Although questions remain about his overall offensive potential, there is virtually no doubt over his effectiveness on the other side of the ball. Standing 6’5” with a 6’9” wingspan, Brown makes his presence felt defensively by using every inch of his frame to terrorize opposition ball handlers.
An excellent on-ball defender, Brown’s lateral quickness allows him to prevent penetration and his length enables him to contest shots effectively.
Brown combines excellent on-ball defense with the versatility to defend multiple positions. He’s very comfortable switching onto both guards and wings in equal measure.
On this one possession alone Brown switches onto three different players, cuts off multiple drives, and forces his opponent into a difficult contested shot which he promptly sends into the first row.
Brown also proved to be a capable thief in his time at Miami. Over 2 seasons he averaged 1.7 steals per 40 minutes.
He occasionally turns his proclivity for forcing turnovers into transition offense, as he does here, to go coast-to-coast. Brown also showed a willingness not just to attack the basket himself in the open floor, but also to create easy looks for his teammates.
Here he stops Duke in transition by stripping the ball, then pushes it forward himself to create a wide open 3.
Brown is also excellent as an off-ball defender. He stays focused, doesn’t get caught napping or ball-watching, and capably chases opponents over screens. He understands the finer points of executing team defensive schemes, takes proper angles to dig down on drives without giving up easy kick outs and makes the correct reads when forced to rotate.
As mentioned above, Brown is an excellent rebounding guard evidenced by an elite 20.0 DRB% last season. As good as his defense is, the knack he has for finishing possessions is perhaps an even bigger plus, particularly as a backcourt player.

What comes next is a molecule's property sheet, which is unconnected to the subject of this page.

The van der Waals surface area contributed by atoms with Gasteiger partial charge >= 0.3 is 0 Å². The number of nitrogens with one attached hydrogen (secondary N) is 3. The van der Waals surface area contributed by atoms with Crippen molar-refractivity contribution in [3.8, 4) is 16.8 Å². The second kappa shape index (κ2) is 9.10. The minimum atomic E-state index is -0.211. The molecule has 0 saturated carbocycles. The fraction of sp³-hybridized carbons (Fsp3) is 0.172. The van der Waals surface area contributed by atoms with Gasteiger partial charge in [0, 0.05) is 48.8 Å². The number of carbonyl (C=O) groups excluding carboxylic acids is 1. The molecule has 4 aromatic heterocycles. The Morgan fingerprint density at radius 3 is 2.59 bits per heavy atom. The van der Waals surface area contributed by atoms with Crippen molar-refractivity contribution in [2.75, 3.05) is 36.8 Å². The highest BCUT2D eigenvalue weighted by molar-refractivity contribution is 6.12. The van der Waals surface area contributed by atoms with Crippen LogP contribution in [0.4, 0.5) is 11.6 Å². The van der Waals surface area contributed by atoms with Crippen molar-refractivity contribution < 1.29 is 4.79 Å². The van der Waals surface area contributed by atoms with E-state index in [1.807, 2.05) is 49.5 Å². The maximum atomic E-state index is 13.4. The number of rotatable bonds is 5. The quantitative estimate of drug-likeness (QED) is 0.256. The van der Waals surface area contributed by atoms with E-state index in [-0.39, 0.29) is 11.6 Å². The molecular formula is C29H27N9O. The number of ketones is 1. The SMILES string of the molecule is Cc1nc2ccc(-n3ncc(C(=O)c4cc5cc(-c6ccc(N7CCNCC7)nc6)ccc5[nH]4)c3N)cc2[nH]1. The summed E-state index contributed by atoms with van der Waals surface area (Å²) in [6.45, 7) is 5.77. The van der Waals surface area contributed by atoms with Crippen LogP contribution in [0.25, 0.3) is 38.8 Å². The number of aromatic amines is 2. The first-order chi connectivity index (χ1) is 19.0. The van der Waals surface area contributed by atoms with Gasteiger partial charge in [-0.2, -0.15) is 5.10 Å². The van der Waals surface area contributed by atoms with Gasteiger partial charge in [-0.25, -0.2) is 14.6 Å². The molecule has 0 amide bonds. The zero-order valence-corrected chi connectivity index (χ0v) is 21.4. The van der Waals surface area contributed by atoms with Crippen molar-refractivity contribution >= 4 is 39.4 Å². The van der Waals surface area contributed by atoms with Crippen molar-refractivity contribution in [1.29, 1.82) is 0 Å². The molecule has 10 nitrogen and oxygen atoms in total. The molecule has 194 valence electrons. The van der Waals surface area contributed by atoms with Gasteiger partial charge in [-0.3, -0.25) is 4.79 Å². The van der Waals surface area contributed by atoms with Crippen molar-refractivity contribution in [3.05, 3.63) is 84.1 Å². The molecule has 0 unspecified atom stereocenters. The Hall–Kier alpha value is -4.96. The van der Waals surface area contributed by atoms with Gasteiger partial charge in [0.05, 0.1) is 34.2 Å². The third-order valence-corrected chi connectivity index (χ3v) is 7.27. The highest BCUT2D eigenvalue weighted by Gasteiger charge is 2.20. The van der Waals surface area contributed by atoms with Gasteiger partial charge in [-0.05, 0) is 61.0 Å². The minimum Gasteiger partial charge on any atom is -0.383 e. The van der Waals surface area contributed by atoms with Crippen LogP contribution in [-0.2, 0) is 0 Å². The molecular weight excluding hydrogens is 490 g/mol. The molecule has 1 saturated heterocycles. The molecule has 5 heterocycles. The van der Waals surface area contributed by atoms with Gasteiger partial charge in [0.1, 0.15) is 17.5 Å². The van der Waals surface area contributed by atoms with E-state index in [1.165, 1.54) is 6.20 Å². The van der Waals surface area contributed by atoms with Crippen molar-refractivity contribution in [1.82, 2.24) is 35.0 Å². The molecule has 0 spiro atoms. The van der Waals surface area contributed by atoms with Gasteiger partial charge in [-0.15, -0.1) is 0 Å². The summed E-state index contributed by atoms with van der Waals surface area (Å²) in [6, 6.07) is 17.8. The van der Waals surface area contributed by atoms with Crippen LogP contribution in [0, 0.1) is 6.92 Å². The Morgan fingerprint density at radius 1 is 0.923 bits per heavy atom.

As far as the Knicks are concerned his fit seems clear. The pairing of him and Frank Ntilikina would be a nightmare for opposing offenses. Both have the fluidity to switch ball screens without conceding an advantage to their opponents, with the length and lateral quickness to stay in front of and disrupt ball handlers. His elite defensive rebounding for a backcourt player also figures to fit nicely in lineups featuring Kristaps Porzingis — a poor rebounder — at the 5.
Offensively, like Lonnie Walker, his fellow Miami teammate in this draft, Brown projects as a combo guard. Unlike Walker he has shown far superior instincts and production as a passer, but is far more of a wild card as a scorer. Can Brown become a proficient catch-and-shoot player able to spread the floor as he showed the potential to do as a freshman or is he a major project in that area as he looked throughout his sophomore campaign?
Brown is, essentially, what the Knicks hope (hoped?) Ron Baker can turn into, but with significantly more potential. He’s a far superior athlete and more productive rebounder than Baker. As a combo guard he has shown more potential to attack rotating defenses and run pick-and-roll, albeit his jumper is much shakier. Like Baker he projects to operate best alongside a primary ball handler and he’s similarly unselfish, competitive, tough and physical.
Brown’s floor is high and incredibly safe for a player being taken this late in the draft. His defense, rebounding and secondary play-making are skills which should translate well to the next level.
At worst he projects as a rotation guard who can stick as a versatile defensive specialist. In the best case scenario, where he develops into an average or better 3 point shooter, he’s a player who can provide invaluable lineup flexibility and fits like a glove next to the Knicks’ two foundational pieces, Porzingis and Ntilikina. With the 36th pick in the draft if the Knicks can land a prospect like Brown they will have done very nicely.